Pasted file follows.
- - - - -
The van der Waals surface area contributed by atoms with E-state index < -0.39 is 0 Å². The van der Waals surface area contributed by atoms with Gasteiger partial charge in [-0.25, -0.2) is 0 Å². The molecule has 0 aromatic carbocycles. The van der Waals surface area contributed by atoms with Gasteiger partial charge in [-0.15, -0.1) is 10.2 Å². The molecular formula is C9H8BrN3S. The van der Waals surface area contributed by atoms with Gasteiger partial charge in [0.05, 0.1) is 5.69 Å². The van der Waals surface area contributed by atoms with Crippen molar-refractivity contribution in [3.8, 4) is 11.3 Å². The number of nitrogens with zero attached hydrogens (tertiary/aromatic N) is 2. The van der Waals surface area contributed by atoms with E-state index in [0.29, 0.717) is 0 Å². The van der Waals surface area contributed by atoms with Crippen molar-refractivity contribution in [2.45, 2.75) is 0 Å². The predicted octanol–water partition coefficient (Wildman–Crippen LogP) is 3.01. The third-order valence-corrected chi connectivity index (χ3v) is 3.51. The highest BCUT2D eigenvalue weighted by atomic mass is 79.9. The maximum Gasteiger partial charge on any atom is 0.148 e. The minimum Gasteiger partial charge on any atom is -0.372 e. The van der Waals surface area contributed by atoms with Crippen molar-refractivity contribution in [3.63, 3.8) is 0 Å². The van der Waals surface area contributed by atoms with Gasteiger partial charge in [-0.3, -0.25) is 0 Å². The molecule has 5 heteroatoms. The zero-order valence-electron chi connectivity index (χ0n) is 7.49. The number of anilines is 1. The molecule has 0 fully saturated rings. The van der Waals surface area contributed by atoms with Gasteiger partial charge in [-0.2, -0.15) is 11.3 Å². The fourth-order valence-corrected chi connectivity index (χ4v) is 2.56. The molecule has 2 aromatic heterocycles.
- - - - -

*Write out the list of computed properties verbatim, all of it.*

The van der Waals surface area contributed by atoms with E-state index < -0.39 is 0 Å². The van der Waals surface area contributed by atoms with Gasteiger partial charge in [-0.25, -0.2) is 0 Å². The molecule has 0 aromatic carbocycles. The van der Waals surface area contributed by atoms with Gasteiger partial charge in [-0.15, -0.1) is 10.2 Å². The molecular formula is C9H8BrN3S. The van der Waals surface area contributed by atoms with Gasteiger partial charge in [0.05, 0.1) is 5.69 Å². The van der Waals surface area contributed by atoms with Crippen molar-refractivity contribution in [3.8, 4) is 11.3 Å². The number of nitrogens with zero attached hydrogens (tertiary/aromatic N) is 2. The van der Waals surface area contributed by atoms with E-state index in [0.29, 0.717) is 0 Å². The van der Waals surface area contributed by atoms with Crippen molar-refractivity contribution in [2.45, 2.75) is 0 Å². The predicted octanol–water partition coefficient (Wildman–Crippen LogP) is 3.01. The third-order valence-corrected chi connectivity index (χ3v) is 3.51. The highest BCUT2D eigenvalue weighted by atomic mass is 79.9. The maximum Gasteiger partial charge on any atom is 0.148 e. The minimum Gasteiger partial charge on any atom is -0.372 e. The van der Waals surface area contributed by atoms with Crippen molar-refractivity contribution in [3.63, 3.8) is 0 Å². The van der Waals surface area contributed by atoms with Gasteiger partial charge in [-0.3, -0.25) is 0 Å². The molecule has 5 heteroatoms. The zero-order valence-electron chi connectivity index (χ0n) is 7.49. The number of anilines is 1. The molecule has 0 fully saturated rings. The van der Waals surface area contributed by atoms with Gasteiger partial charge in [-0.2, -0.15) is 11.3 Å². The fourth-order valence-corrected chi connectivity index (χ4v) is 2.56. The molecule has 2 aromatic heterocycles.